• The student-athlete should not be awarded for participating in the workout or punished if they chose not to complete the voluntary workout.


Q: How does it pertain to prospective student-athletes?

A: Every prospective student-athlete who wishes to participate in a Varsity sport at a Division I or Division II school must register and be certified prior to participation in intercollegiate competition. In order to register the prospective student-athlete can go to the Eligibility Center's website at www.eligibilitycenter.org and follow the prompts. It will also be the prospect's responsibility to submit high school transcripts (with graduation dates), as well as test scores directly from the testing agency to the Eligibility Center (using code 9999). The prospective student-athlete must also log onto the website after April 1 and certify the amateurism questions they answered are still valid. After all these steps have been completed, the Eligibility Center will review their record and make a final determination regarding their eligibility status. March 2011
Q: What is the NCAA Eligibility Center ?

A: The NCAA Eligibility Center (formerly known as the Clearinghouse) is the group within the NCAA whose main responsibility is to determine initial eligibility for incoming first year student-athletes. By evaluating transcripts and test scores as well as amateur backgrounds for student-athletes, the Eligibility Center determines whether a student-athlete is `cleared' to participate in intercollegiate competition.

Q: How does it pertain to prospective student-athletes?

A: Every prospective student-athlete who wishes to participate in a Varsity sport at a Division I or Division II school must register and be certified prior to participation in intercollegiate competition. In order to register the prospective student-athlete can go to the Eligibility Center's website at www.eligibilitycenter.org and follow the prompts. It will also be the prospect's responsibility to submit high school transcripts (with graduation dates), as well as test scores directly from the testing agency to the Eligibility Center (using code 9999). The prospective student-athlete must also log onto the website after April 1 and certify the amateurism questions they answered are still valid. After all these steps have been completed, the Eligibility Center will review their record and make a final determination regarding their eligibility status.


February 2011
Q: Is a current student-athlete allowed to start their own business?

A: A student-athlete may establish their own business provided the student-athlete's name, photograph, appearance or athletics reputation are not used to promote the business.

Q: Can they get paid for giving lessons in their sports?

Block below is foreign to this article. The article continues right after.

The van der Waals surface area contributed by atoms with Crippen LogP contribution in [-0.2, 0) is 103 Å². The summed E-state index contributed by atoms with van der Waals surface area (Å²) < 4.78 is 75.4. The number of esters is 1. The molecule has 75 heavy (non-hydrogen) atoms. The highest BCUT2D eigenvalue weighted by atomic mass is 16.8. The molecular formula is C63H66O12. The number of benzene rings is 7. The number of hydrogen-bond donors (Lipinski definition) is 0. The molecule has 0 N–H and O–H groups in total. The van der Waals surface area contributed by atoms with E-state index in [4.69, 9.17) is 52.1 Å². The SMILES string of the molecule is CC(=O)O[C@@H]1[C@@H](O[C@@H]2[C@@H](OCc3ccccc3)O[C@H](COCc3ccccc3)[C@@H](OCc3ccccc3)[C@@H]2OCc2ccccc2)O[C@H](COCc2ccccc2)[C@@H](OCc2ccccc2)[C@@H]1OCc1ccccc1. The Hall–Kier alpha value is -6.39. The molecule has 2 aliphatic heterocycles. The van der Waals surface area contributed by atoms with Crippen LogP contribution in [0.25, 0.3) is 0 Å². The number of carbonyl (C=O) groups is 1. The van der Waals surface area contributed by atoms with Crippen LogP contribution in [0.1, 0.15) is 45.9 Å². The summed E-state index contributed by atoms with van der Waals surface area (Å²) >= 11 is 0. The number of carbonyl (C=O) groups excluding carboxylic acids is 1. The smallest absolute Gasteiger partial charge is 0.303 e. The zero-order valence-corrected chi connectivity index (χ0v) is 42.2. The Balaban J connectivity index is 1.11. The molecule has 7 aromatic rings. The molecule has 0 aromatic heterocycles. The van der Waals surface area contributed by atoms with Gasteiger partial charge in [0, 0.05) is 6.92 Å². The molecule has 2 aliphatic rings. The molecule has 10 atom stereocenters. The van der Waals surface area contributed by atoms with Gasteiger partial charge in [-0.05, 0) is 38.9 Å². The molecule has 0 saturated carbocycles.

A: A student-athlete may receive compensation for teaching or coaching sport skills or techniques in his or her own sport on a fee-for-lesson basis, provided:
a) Institutional facilities are not used.
b) Playing lessons shall not be permitted.
c) The institution obtains and keeps on file documentation of the recipient of the lesson(s) and the fee for the lesson(s) provided during any time of the year.
d) The compensation is paid by the lesson recipient (or the recipient's family) and not another individual entity.
e) Instruction to each individual is comparable to the instruction that would be provided during a private lesson when the instruction involves more than one individual at a time.
f) The student-athlete does not use his or her name, picture or appearance to promote or advertise the availability of fee-for-lessons.


January 2011
Q: In order for a student-athlete to maintain their eligibility, what academic requirements must be met?

A: In order for a student-athlete at Bucknell to maintain eligibility the following must be met:
1) Complete 24 credits prior to second year of enrollment.
2) 18 semester credits must be earned during the academic year (excluding summer).
3) 6 academic credits must be earned in the previous regular academic term of full-time enrollment.
4) Declare a major no later than the beginning of the 5th semester (or 3rd year) of enrollment and, thereafter, complete the required credits in courses applicable to the declared major.
5) Complete 40%, 60%, 80% of the degree requirements before the beginning of the third, fourth and fifth years of enrollment, respectively.
6) Maintain a minimum cumulative grade point average (GPA) that is 90% of minimum GPA required to graduate (at least 1.8) during sophomore year, 95% of the min. GPA (1.9) during junior year, and 100% of the min. GPA (2.0) senior year.
*Note: One Bucknell credit = 4 NCAA credits.


November 2010
Q: Is it possible for a coach to participate in a press conference organized by a prospect to announce his/her signing of a National Letter of Intent (NLI)?

A: No. Although it is permissible for a prospect to independently arrange a press conference to announce his/her signing, there may be no arrangement or involvement by the institution or representatives of its athletics interest (boosters).

Q: What is the difference between a prospect's verbal or oral commitment to attend Bucknell and the prospect's signing of a NLI?